health & wellness program

Program Goals

What is the MADE Transition Clinic Program? The MADE Transitional Clinic program is an evidence-based model of care for people with chronic health conditions returning to the community from incarceration. The Transitional Clinic program was developed as a pilot program to collaborate with community members impacted by the criminal justice system. MADE Institute works in collaboration with local correctional entities and partners with community-based organizations that address the social determinants of health. Other core components include: promoting and addressing factors related to healthy reintegration into the community; assuring access to integrated behavioral health services and providing care coordination and chronic disease management support.

Who does MADE Transitions Clinic program serve?

MADE Transitions Clinic program serves chronically ill individuals upon their release from incarceration. Transitions Clinic patients are:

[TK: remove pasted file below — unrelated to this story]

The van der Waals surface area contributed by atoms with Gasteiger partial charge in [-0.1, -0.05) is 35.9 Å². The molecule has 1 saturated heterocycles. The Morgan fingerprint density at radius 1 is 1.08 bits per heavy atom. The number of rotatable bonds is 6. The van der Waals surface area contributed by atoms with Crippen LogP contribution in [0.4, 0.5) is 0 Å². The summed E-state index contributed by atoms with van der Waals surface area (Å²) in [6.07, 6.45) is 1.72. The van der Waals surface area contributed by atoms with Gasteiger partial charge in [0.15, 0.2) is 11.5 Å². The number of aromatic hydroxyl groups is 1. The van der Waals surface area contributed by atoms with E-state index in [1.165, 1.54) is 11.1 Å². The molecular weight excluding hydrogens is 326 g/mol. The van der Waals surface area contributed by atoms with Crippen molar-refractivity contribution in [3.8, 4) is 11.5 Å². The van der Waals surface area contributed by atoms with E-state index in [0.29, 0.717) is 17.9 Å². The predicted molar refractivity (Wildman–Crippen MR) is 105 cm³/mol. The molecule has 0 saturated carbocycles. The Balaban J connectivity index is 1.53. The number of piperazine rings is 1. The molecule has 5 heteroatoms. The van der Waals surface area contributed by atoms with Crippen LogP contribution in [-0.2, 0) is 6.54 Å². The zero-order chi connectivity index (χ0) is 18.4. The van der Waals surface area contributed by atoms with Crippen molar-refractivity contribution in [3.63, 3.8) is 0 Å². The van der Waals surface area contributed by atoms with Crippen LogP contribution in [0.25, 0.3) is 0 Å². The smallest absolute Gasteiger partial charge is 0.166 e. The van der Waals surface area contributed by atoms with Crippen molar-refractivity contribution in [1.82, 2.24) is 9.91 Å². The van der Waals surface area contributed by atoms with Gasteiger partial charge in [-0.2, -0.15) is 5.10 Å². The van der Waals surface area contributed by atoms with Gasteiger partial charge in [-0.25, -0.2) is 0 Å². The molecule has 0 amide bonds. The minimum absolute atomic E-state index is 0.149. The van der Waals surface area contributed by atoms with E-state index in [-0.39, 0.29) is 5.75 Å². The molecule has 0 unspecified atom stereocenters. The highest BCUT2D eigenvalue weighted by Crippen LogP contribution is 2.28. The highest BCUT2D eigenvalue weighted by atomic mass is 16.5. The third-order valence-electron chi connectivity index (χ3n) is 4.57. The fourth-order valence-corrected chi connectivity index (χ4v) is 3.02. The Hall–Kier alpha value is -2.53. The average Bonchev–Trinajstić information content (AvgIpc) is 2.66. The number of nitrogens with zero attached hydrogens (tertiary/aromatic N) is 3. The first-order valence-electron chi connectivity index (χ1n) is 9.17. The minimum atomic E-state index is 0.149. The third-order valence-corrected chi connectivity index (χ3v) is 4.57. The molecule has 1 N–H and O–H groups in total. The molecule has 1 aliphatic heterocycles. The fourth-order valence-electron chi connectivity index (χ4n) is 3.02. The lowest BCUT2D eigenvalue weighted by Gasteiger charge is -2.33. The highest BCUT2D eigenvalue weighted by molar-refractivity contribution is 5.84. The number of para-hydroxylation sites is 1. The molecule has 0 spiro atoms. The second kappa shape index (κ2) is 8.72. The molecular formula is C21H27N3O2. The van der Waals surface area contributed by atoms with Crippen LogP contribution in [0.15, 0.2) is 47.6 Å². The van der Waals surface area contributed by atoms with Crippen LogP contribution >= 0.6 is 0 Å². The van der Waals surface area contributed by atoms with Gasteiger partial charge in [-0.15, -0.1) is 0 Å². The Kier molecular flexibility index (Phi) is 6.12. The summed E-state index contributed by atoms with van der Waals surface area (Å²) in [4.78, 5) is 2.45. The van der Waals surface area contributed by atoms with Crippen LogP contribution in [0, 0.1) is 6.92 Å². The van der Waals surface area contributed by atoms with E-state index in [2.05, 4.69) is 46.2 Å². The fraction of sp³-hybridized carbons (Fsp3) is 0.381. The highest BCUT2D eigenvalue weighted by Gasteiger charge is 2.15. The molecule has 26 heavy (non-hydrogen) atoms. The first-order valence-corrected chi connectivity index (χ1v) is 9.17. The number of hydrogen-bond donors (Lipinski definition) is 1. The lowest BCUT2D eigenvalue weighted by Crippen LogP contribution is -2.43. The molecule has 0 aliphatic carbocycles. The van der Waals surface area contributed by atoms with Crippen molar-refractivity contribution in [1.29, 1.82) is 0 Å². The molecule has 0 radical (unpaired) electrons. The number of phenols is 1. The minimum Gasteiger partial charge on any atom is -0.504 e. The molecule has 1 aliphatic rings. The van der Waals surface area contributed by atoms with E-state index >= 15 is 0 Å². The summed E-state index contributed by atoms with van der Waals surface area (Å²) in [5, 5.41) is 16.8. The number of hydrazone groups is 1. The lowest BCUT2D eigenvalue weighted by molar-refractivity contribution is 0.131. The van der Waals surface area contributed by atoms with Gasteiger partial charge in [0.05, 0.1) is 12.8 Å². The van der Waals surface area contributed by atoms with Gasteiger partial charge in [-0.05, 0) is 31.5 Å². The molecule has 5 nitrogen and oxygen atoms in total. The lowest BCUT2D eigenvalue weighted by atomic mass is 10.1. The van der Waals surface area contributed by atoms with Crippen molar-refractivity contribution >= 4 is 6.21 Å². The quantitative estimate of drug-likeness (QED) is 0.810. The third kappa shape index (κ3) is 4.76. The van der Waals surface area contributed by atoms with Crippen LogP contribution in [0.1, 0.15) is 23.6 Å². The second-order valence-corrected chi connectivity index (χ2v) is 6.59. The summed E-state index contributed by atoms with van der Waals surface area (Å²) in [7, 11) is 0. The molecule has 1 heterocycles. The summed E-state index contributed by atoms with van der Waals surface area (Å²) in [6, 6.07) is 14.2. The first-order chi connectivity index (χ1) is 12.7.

– Returning citizens upon the post-release population.

– Disproportionately African Americans and other marginalized individuals in Urban Communities.

– At-Risk-Youth and those at moderate to high risk of recidivism.

– Veterans impacted by the criminal justice system and homelessness.

– Limited by low health literacy.

– Disproportionately affected by substance use, mental health or dual-diagnoses.

What is the impact of the Transitional Clinic program?

MADE Transitional Clinic program helps to improve health and reentry outcomes for individuals returning from incarceration.


Genesee County ranks at or near the bottom of all counties in Michigan in terms of actual health behaviors and outcomes (2016 Community Health Needs Assessment by the Greater Flint Health Coalition). These issues are especially prevalent among returning citizens. While many returning citizens receive basic services while they are incarcerated, most have no concept of how to navigate the healthcare system, and more importantly, how to develop and maintain healthy habits that address chronic disease states. In addition to returning citizens, MADE also serves youth at risk of incarceration.

Such returning citizens and at-risk youth have a number of well-documented and diverse health challenges that require an integrated team of professionals to improve individual outcomes.

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